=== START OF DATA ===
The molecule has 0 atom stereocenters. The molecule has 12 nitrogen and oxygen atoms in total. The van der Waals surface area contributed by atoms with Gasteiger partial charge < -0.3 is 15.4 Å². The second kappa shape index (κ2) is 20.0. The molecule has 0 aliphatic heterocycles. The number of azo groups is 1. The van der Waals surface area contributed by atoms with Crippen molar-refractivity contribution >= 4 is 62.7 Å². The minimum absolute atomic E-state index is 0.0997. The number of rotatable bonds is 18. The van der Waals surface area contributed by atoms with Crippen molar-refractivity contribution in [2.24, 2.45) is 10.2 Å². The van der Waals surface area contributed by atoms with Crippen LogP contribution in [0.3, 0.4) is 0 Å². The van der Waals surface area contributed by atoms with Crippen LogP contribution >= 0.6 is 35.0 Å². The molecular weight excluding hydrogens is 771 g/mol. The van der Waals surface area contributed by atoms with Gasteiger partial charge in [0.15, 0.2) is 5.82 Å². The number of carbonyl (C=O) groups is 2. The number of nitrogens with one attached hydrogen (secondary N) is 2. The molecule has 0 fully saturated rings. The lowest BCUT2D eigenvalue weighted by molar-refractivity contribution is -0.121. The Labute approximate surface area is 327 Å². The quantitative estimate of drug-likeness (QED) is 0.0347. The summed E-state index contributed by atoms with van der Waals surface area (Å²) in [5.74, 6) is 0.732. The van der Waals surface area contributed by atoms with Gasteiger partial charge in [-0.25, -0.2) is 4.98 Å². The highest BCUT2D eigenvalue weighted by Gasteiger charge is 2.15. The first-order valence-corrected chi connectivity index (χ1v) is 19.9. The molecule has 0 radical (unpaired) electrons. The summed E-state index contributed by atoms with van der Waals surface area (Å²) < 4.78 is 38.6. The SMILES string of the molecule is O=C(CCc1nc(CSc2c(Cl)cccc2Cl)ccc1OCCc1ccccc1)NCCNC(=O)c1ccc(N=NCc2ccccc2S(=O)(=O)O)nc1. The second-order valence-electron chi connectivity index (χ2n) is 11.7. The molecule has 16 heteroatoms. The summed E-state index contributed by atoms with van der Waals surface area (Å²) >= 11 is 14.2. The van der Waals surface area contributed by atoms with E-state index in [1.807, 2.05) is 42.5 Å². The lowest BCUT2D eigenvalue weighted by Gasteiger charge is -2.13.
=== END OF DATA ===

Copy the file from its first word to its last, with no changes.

The molecule has 0 atom stereocenters. The molecule has 12 nitrogen and oxygen atoms in total. The van der Waals surface area contributed by atoms with Gasteiger partial charge < -0.3 is 15.4 Å². The second kappa shape index (κ2) is 20.0. The molecule has 0 aliphatic heterocycles. The number of azo groups is 1. The van der Waals surface area contributed by atoms with Crippen molar-refractivity contribution >= 4 is 62.7 Å². The minimum absolute atomic E-state index is 0.0997. The number of rotatable bonds is 18. The van der Waals surface area contributed by atoms with Crippen molar-refractivity contribution in [2.24, 2.45) is 10.2 Å². The van der Waals surface area contributed by atoms with Crippen LogP contribution in [0.3, 0.4) is 0 Å². The van der Waals surface area contributed by atoms with Crippen LogP contribution >= 0.6 is 35.0 Å². The molecular weight excluding hydrogens is 771 g/mol. The van der Waals surface area contributed by atoms with Gasteiger partial charge in [0.15, 0.2) is 5.82 Å². The number of carbonyl (C=O) groups is 2. The number of nitrogens with one attached hydrogen (secondary N) is 2. The molecule has 0 fully saturated rings. The lowest BCUT2D eigenvalue weighted by molar-refractivity contribution is -0.121. The Labute approximate surface area is 327 Å². The quantitative estimate of drug-likeness (QED) is 0.0347. The summed E-state index contributed by atoms with van der Waals surface area (Å²) in [5.74, 6) is 0.732. The van der Waals surface area contributed by atoms with Gasteiger partial charge in [-0.25, -0.2) is 4.98 Å². The highest BCUT2D eigenvalue weighted by Gasteiger charge is 2.15. The first-order valence-corrected chi connectivity index (χ1v) is 19.9. The molecule has 0 radical (unpaired) electrons. The summed E-state index contributed by atoms with van der Waals surface area (Å²) < 4.78 is 38.6. The SMILES string of the molecule is O=C(CCc1nc(CSc2c(Cl)cccc2Cl)ccc1OCCc1ccccc1)NCCNC(=O)c1ccc(N=NCc2ccccc2S(=O)(=O)O)nc1. The second-order valence-electron chi connectivity index (χ2n) is 11.7. The molecule has 16 heteroatoms. The summed E-state index contributed by atoms with van der Waals surface area (Å²) >= 11 is 14.2. The van der Waals surface area contributed by atoms with E-state index in [1.807, 2.05) is 42.5 Å². The lowest BCUT2D eigenvalue weighted by Gasteiger charge is -2.13.